FAQ: Pension payments
January 19, 2012
SPP members may begin receiving benefits from the Plan any time after age 55 and must be retired from the Plan by the end of the year in which they reach 71. At SPP, “retirement” simply means you are receiving pension payments. You can still be employed and receive a pension from SPP.
You may choose an annuity from SPP and receive a pension for the rest of your life, transfer the funds to a locked-in account with a financial institution, or choose a combination of the annuity and transfer options.
Here are some FAQ about pension payments. For more information, see the SPP Retirement Guide.
Q. How much will my pension be?
A. If you elect to receive a pension, the amount of your monthly payment will depend on which annuity option you choose, your age at retirement, your account balance, and the interest and annuity rates in effect when you retire.
Q. How does an annuity work?
A. A SPP annuity is the easiest way to access your SPP savings. Funds stay invested with SPP – no transfer fee – and the Plan assumes the investment risk and the obligation to pay a pension for your lifetime.
Your annuity choice cannot be changed after payments begin. Each option provides different death benefits. Annuities offered by SPP as well as their features are:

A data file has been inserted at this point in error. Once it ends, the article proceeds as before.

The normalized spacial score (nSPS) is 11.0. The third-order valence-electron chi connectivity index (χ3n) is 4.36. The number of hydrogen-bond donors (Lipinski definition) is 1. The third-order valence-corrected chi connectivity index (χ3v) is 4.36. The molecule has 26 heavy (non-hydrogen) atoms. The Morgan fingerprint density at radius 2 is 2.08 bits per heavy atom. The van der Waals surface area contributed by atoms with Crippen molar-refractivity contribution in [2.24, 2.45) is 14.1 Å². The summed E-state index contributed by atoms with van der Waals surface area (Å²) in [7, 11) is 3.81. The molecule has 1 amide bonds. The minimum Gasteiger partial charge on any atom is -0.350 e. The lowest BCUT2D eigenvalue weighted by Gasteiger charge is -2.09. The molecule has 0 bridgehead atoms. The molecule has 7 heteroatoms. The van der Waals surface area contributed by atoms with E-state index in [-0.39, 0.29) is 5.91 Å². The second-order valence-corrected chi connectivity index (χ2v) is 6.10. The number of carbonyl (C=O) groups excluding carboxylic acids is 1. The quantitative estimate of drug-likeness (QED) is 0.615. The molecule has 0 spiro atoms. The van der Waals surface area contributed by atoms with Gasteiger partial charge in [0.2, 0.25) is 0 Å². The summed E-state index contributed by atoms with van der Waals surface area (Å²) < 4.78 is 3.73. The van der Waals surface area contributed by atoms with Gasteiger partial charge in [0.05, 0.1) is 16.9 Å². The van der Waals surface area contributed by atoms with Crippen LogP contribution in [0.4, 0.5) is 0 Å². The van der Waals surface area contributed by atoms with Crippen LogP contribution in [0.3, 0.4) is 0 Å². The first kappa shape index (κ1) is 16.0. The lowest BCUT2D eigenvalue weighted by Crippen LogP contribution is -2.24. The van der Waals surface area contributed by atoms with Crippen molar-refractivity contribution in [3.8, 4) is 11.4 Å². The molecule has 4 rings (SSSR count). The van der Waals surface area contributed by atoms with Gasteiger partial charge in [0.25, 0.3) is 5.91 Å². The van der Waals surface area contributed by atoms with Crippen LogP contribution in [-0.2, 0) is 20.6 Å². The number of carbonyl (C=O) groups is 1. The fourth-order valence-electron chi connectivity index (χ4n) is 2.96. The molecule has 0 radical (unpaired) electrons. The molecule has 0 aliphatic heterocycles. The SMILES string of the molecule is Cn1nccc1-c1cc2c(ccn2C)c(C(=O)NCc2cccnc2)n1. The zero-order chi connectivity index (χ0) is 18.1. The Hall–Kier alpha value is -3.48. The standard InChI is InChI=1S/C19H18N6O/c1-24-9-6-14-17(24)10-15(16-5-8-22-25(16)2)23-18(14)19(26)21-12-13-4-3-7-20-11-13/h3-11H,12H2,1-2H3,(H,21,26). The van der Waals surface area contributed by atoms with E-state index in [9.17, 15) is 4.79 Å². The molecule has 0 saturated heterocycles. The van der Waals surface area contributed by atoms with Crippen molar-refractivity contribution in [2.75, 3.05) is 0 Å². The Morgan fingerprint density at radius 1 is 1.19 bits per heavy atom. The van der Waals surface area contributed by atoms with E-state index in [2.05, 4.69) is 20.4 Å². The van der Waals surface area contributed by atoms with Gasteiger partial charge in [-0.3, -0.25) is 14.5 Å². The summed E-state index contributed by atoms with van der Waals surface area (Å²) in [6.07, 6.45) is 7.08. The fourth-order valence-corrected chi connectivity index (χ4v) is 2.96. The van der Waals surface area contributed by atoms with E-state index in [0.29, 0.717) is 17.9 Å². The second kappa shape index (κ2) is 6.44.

Life Only Annuity
This provides the highest monthly payment with no survivor or death benefits payable. All pension payments stop at death.
Refund Life Annuity
At death your beneficiary receives the remaining account balance. The death benefit is calculated by subtracting total payments received from account balance at retirement. You must specify a person(s) or estate as beneficiary. The beneficiary designation can be updated at any time before your death.
Joint and Last Survivor Annuity
At your death, your surviving spouse or common-law partner receives a monthly payment for the rest of his or her life. The continuing benefit for your joint survivor is 100%, 75%, or 60% of your monthly pension, as chosen at retirement.
Q. Can I transfer my money out?
A. At retirement time, one of the options is to transfer your account to a Locked-in Retirement Account (LIRA) or a prescribed RRIF with another financial institution.
Q. Can I get my money out in a lump sum?
A. If you have a small pension benefit of $20.88 or less per month at your retirement date, you may choose to take your money out in cash less a 10% withholding tax (sent to Canada Revenue Agency) or transfer your account into an RRSP.FAQ, pension payments, Retirement Income
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